Academic journal article The Catholic Historical Review

The Spirit of the Law: Religious Voices and the Constitution in Modern America

Academic journal article The Catholic Historical Review

The Spirit of the Law: Religious Voices and the Constitution in Modern America

Article excerpt

The Spirit of the Law: Religious Voices and the Constitution in Modern America. By Sarah Barringer Gordon. (Cambridge, MA: Belknap Press of Harvard University Press. 2010. Pp. xii, 316. $29.95. ISBN 978-0-674-04654-2.)

Given the author's attention to and repetition of the phrase "the new constitutional world" (starting on p. 1), Sarah Barringer Gordon, a law and history professor at the University of Pennsylvania, is clearly seeking and should win a patent on the invention. An invention is something one finds or makes, and Gordon does both. She finds that this "world" has existed since the 1940s but has needed a name, and she also makes it by providing a framework for interpreting the U.S. Constitution and then building on that framework by presenting five chapter-length case studies.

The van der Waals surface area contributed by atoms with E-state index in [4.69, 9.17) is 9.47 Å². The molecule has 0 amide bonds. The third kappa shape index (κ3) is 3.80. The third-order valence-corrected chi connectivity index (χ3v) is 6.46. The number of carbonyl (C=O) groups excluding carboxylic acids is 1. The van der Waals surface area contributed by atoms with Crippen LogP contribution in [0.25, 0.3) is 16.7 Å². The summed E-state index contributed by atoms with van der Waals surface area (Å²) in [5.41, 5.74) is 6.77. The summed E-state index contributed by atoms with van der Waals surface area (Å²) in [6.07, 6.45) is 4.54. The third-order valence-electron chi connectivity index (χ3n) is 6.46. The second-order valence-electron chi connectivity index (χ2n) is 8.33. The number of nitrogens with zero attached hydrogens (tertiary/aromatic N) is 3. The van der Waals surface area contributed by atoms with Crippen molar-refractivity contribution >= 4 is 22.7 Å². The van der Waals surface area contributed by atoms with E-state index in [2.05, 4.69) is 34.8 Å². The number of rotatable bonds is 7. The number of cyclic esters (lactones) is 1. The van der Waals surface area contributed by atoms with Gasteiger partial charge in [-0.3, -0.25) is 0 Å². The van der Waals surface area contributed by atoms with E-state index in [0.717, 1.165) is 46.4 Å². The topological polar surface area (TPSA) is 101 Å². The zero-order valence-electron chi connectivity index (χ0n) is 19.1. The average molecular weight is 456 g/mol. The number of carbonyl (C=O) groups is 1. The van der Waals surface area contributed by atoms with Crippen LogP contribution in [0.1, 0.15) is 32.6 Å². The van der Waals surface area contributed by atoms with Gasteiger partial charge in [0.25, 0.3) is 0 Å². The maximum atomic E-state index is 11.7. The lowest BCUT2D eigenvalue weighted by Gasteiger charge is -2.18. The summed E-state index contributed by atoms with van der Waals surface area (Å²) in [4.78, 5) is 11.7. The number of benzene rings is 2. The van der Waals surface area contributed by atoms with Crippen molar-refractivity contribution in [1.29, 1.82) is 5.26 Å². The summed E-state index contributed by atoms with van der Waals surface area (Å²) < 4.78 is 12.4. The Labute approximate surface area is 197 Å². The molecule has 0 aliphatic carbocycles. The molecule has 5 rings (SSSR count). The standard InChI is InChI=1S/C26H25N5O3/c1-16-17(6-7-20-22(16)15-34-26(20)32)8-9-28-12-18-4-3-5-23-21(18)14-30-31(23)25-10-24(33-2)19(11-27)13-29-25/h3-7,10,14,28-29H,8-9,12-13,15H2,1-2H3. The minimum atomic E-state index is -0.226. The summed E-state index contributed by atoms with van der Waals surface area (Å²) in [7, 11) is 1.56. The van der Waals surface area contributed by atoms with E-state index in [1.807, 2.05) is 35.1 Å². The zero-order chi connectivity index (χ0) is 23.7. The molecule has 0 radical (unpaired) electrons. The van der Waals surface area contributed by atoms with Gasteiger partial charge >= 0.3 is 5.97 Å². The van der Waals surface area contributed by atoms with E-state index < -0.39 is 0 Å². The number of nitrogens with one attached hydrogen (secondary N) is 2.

The world she discusses implies but is not focused on the whole Constitution; in fact, some U.S. Supreme Court decisions of 1940 and especially 1947, her concern, dealt chiefly with the religion clauses of the First Amendment to the Constitution. Readers of this review in Myanmar, Vladivostok, or even some U.S. cities may need to be informed or reminded that the Establishment clause reads: "Congress shall make no law respecting an establishment of religion." From 1789 until 1940, only two explicitly religious cases had been settled at the Supreme Court level, and they were argued on grounds other than those in this clause. During that period, religious legal judgments were left up to the several states.

The Everson v. Board of Education case "incorporated" the substantive provisions of the Bill of Rights to limit state and local governments as they had in the historic federal cases.This was new. Since the original Bill of Rights stipulated that there be no state establishments of religion, the new understanding or declaration had to be controversial. With "incorporation," everything-from using public funds to transport children to parochial schools to allowing for special arrangements for religious education and displays on public property- was up for grabs federally, and many grabbed. …

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